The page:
Vice Presidential Candidate of the New Patriotic Party (NPP), Dr Mahamudu Bawumia, has questioned President John Mahama’s analogy in which the latter likened the struggling Ghanaian economy to the senior national soccer team, the Black Stars.
According to Dr Bawumia, it was only an incompetent team that thrived on excuses, which had become the hallmark of the John Mahama administration.
He wondered why an oil-producing country like Ghana could go to the IMF, cup in hand, begging for a bail-out, all because of mismanagement.
Mr Mahama, in his State of the Nation Address on Thursday, compared the comatose economy to the senior national team, predicting that Ghana would rise again from its woes under his presidency, just as the Black Stars who were not given a dog’s chance came close to lifting the trophy at the recent Africa Cup of Nations in Equatorial Guinea.
But Dr Bawumia said if a coach and his team were given the opportunity to deliver and they failed, they were sacked, hence Ghanaians must do same to John Dramani Mahama and his team of non-performing and incompetent Ministers.
Speaking to students at the Wa Campus of the University of Development Studies on Saturday, Dr Bawumia noted that only competent players could deliver results for a team and that a mediocre team would inevitably produce mediocre results.
That, he said, was because the most important factor that determined the performance of any team was competence and not hope, using the Black Stars and other football teams to illustrate his point.
‘Our Black Stars can be used as a benchmark for us to look up to because we have a Black Stars team made up of competent players in their own right. Competent players deliver results. A mediocre team will give you only mediocre results no matter the hope you have in them,’ he said.
Teams, according to him, ‘don’t win just on the basis of hope. If a team has a coach who is not good and players who are not good, disciplined and committed, then of course everyone would be justified to be cynical about the chances of that team.’
Instead, he insisted that ‘teams win because they work at it. A team performs when it has a competent coach or management whose tactics work; and good, disciplined and committed players’ and that ‘players who are not doing well are dropped for better players who fit the needed requirements’ while ‘new coaches are appointed to replace coaches who are not getting results.’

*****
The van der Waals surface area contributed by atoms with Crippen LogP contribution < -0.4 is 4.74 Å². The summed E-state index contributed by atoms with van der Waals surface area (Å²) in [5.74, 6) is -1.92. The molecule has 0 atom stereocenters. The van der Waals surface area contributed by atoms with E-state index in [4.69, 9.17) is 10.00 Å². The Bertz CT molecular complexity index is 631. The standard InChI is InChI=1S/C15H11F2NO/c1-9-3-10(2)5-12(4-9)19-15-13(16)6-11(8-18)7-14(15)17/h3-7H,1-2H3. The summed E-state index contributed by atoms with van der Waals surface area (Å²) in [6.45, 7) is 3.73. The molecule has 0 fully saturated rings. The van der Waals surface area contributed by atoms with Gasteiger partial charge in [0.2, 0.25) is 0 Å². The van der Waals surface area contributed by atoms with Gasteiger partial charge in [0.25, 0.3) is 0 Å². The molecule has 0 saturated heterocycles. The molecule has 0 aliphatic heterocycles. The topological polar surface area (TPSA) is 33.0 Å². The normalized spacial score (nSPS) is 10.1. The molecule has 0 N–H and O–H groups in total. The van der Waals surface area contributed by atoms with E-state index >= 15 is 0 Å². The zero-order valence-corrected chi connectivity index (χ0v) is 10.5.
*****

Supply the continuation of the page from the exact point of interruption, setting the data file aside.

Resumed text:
These, for him, were the critical factors to consider in ensuring performance for any team including the Black Stars—the reason there were constant changes in the Black Stars and all over the football world at the playing and technical levels.
Dr Bawumia said the same way players and coaches were dropped, governments which missed golden opportunities to transform their economies and improve the living conditions of the people should be shown the exit to pave way for competent administrations to deliver the needed results.
‘If you choose a player who cannot perform, will you select them again? If you give a player the chance to take a penalty and they turn to kick the ball in the opposite direction (and turn around to tell you it is a smart penalty kick), will you field them again? If you catch your goalkeeper or captain taking bribes to sell a match, will you field that goalkeeper or player?’ he asked, with each question being met with a spontaneous ‘No!’ from the packed crowd.
‘So same way players and coaches are dropped when they fail to perform, as a government, when you waste a golden opportunity you should be shown the door,’ he insisted.
He wondered why three years after Ghana started exporting oil, ‘we still go to the IMF, cup in hand, begging for a financial bailout,’ adding that ‘this is unforgivable!’
On the current troubled state of the Ghanaian economy, he pointed out that despite the fact that the current government had accrued much more resources than any government in the country’s history, the economy was now virtually broke because of mismanagement and unprecedented corruption.
Dr Bawumia noted that as a result of the frightening accumulation of debt under the NDC, Ghana now had huge interest payments to cough up, meaning that government now had little to spend on the critical sectors of the economy.
‘The interest payment on this debt in 2014 alone is four times Ghana’s oil revenue in 2014. In 2015, interest payments alone on the debt would amount to GH¢9.5 billion (compared to a total debt stock of GH¢9.5 billion in 2008)’, he said, wondering how this could be described as smart borrowing, since according to him ‘the increase in interest payments by 4.3% of GDP between 2008 and 2015 (i.e. from 2.8% in 2008 to 7.1% in 2015) has left the government with very little money to spend on other critical areas.’
The government, explaining the national debt which had ballooned from GH¢9.5 billion in January 2009 to GH¢76 billion in December 2014, said it was ‘smart borrowing’ because the projects would pay for themselves, citing the Atuabo Gas project.
However, that was the only project that would pay for itself, as projects on roads and schools would not bring any financial returns.
By Charles Takyi-Boadu
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